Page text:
Bolillo, Mexico’s Favorite White Bread


The Spruce

  • Total: 60 mins
  • Prep: 30 mins
  • Cook: 30 mins
  • Rise: 90 mins
  • Servings: 10 servings
  • Yields: 10 loaves
Nutritional Guidelines (per serving)
58 Calories
1g Fat
8g Carbs
4g Protein
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Nutrition Facts
Servings: 10
Amount per serving
Calories 58
% Daily Value*
Total Fat 1g 2%
Saturated Fat 0g 2%
Cholesterol 0mg 0%
Sodium 183mg 8%
Total Carbohydrate 8g 3%
Dietary Fiber 1g 3%
Protein 4g
Calcium 26mg 2%
*The % Daily Value (DV) tells you how much a nutrient in a food serving contributes to a daily diet. 2,000 calories a day is used for general nutrition advice.
(Nutrition information is calculated using an ingredient database and should be considered an estimate.)

In spite of the (well-deserved) international fame of Mexican sweet bread, bolillos may well be the most Mexican bread of all. A bolillo is a small loaf of plain white bread, crusty on the outside with a soft interior. It is the type of bread most often used to accompany Mexican meals, and it is an integral part of the everyday food scene in Mexico.

Bolillo is the bread most often used for making molletes and tortas, and is routinely cut into slices and served in a basket with a meal. The soft, doughy insides of a bolillo are known as the migajón. The migajón is often pulled out and discarded when turning a bolillo into a torta or when using the bread to push food around on a plate, leaving the firmer outside layer of the loaf to do the job.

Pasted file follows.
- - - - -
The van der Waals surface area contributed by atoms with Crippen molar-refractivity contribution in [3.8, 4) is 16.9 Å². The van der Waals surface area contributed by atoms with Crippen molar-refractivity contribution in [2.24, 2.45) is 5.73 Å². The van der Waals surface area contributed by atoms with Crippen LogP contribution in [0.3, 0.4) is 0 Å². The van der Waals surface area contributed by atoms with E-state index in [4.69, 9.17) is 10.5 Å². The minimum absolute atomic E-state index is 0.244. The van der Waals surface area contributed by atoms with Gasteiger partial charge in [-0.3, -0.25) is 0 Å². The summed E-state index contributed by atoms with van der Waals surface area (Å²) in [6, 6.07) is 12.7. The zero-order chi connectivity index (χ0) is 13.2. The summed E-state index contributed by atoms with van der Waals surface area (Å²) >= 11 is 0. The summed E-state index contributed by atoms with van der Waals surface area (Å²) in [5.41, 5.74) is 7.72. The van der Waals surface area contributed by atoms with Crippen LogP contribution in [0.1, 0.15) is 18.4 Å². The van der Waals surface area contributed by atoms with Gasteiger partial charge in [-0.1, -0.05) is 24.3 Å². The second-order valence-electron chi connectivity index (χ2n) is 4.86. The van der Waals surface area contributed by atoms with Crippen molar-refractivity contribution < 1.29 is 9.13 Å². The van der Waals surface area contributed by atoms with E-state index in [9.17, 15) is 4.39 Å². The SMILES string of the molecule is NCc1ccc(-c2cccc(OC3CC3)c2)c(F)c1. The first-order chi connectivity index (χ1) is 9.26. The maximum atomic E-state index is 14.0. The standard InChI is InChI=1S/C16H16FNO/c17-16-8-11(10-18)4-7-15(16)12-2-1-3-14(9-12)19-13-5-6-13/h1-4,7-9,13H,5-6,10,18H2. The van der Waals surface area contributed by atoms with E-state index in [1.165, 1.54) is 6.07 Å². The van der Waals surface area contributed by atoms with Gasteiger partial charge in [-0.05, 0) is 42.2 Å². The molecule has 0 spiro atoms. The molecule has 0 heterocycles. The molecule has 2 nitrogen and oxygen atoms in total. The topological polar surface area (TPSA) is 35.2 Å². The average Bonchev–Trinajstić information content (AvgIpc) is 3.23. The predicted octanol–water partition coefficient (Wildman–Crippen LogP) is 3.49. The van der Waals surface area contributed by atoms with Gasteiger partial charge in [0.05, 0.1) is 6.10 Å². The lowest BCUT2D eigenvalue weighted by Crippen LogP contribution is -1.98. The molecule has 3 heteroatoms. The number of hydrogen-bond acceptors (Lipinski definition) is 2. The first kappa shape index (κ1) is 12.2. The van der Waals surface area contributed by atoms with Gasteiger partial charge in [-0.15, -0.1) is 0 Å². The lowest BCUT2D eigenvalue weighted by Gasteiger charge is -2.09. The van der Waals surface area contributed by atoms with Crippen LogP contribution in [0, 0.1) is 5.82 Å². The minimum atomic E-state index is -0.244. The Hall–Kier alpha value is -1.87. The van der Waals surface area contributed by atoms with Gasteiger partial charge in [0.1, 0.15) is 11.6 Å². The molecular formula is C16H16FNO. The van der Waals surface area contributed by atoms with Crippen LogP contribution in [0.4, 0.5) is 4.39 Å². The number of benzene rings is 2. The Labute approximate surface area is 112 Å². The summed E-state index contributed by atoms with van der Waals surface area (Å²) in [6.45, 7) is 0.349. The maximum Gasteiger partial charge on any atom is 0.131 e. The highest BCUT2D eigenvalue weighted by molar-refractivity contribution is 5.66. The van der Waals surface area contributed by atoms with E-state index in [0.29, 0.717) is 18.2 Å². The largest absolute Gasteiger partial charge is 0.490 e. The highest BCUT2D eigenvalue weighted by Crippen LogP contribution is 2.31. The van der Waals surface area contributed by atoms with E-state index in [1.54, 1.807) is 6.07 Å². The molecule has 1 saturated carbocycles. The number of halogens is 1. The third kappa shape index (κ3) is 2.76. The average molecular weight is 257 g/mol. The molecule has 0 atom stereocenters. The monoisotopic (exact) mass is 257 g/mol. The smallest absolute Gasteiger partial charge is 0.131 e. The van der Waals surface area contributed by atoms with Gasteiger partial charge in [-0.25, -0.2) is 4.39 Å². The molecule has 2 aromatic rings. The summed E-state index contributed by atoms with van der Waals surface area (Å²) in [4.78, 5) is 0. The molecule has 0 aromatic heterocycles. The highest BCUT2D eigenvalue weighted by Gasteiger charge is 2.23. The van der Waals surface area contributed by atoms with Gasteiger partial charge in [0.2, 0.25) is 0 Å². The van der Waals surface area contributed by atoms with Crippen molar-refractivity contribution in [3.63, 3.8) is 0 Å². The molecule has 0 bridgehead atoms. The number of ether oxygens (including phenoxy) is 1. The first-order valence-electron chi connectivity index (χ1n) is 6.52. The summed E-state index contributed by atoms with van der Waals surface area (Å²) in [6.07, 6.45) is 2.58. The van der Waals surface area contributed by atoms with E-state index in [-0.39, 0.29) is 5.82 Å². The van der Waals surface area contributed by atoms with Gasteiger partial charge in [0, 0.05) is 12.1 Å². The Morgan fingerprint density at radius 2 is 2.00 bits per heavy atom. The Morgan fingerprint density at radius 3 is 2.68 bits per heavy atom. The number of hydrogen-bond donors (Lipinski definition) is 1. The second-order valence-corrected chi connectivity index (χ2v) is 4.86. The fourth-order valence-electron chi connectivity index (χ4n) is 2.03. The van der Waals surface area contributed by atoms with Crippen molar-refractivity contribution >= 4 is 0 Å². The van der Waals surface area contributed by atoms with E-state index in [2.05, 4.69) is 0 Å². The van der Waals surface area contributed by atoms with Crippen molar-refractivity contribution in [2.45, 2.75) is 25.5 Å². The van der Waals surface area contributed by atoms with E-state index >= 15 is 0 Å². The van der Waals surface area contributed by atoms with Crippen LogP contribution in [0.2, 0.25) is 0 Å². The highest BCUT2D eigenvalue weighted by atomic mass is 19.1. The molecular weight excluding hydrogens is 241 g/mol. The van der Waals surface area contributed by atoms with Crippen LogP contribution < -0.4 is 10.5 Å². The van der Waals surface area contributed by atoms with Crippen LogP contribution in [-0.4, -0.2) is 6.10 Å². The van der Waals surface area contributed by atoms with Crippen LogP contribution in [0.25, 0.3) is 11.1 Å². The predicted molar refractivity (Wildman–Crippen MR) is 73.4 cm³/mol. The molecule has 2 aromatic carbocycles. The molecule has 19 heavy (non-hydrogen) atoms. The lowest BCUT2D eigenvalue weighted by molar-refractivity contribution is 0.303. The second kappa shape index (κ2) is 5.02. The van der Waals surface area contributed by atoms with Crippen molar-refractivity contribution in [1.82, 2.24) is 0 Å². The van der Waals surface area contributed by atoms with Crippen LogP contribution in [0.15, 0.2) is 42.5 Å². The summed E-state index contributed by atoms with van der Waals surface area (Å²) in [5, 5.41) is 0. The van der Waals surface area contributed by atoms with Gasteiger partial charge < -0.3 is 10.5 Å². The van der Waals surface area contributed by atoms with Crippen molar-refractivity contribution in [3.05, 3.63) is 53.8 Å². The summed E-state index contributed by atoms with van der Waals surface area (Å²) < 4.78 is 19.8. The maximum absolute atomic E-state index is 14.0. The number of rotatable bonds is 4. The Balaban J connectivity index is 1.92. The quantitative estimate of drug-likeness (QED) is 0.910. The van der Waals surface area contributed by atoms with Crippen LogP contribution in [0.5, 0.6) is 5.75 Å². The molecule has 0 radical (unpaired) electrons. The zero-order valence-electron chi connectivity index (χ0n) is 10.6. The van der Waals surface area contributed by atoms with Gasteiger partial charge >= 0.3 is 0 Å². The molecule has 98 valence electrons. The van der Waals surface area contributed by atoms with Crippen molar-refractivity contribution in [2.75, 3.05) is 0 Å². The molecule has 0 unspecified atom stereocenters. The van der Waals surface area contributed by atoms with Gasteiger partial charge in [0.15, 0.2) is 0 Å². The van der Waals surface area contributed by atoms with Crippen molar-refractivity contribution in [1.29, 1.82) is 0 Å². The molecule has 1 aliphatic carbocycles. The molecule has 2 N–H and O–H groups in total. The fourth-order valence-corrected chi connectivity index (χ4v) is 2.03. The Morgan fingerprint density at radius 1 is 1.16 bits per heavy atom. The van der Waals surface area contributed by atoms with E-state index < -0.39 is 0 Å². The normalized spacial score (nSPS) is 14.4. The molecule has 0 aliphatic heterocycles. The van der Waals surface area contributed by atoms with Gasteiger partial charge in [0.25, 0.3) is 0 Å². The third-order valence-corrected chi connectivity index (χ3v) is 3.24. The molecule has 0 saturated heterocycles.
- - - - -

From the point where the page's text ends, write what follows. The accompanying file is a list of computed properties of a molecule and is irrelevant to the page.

Despite its popularity, most Mexicans don't make their own bread at home; both sweet and savory loaves are often acquired from local bakeries, supermarkets, or directly from people selling it door to door. Bread baking is definitely both a science and an art, and it can take years to master it at home. These bolillos are a good beginner recipe—they're very simple to make with just six ingredients and only a bit of kneading.


  • 1 1/3 cups warm water
  • 1 (1/4-ounce) packet active dry yeast
  • 4 cups bread flour
  • 1 teaspoon salt
  • 1 teaspoon sugar
  • 1 egg white (beaten)

Steps to Make It

  1. Gather the ingredients.

    Bolillo ingredients
    The Spruce 
  2. Pour the water into a large mixing bowl and sprinkle the yeast onto the surface of the water.

    Yeast for bread-making.
     The Spruce
  3. In a separate mixing bowl, mix the flour, salt, and sugar.

    Dry ingredients for bread.
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  4. Add the flour mixture to the yeast and water a little at a time, mixing until a dough forms. If a cohesive dough does not form with this ratio of flour to water, add additional flour, one tablespoon at a time, until a stiff dough forms.

    Mixing wet and dry bread ingredients.
     The Spruce
  5. Place the dough in a greased bowl, cover with a towel or cloth, and leave to rise in a warm place for about an hour.

    Bolillos dough resting.
     The Spruce
  6. Remove dough from bowl, punch it down, and knead on a lightly floured surface for about 10 minutes, until smooth.

    Kneading bolillos dough.
     The Spruce
  7. Divide dough into 10 balls.

    Bolillos dough divided.
     The Spruce
  8. Cover with a towel and let loaves rise again for about 30 minutes. For oval-shaped rolls (the usual bolillo shape), roll the balls between your palms for about 5 seconds to make a cylindrical shape, tapering slightly at the ends. Place pieces on one or more baking sheets.

    Bolillo dough balls.
     The Spruce
  9. Preheat oven to 375 F / 190 C. ​Brush each dough ball with egg white. Score each roll longways on the top about 1/4-inch deep.

    Homemade Mexican Bolillos
     The Spruce
  10. Bake loaves for about 30 minutes, or until browned and cooked through. Remove from the oven. Cool slightly and eat warm or let cool completely and store tightly covered.

    Mexican Bolillos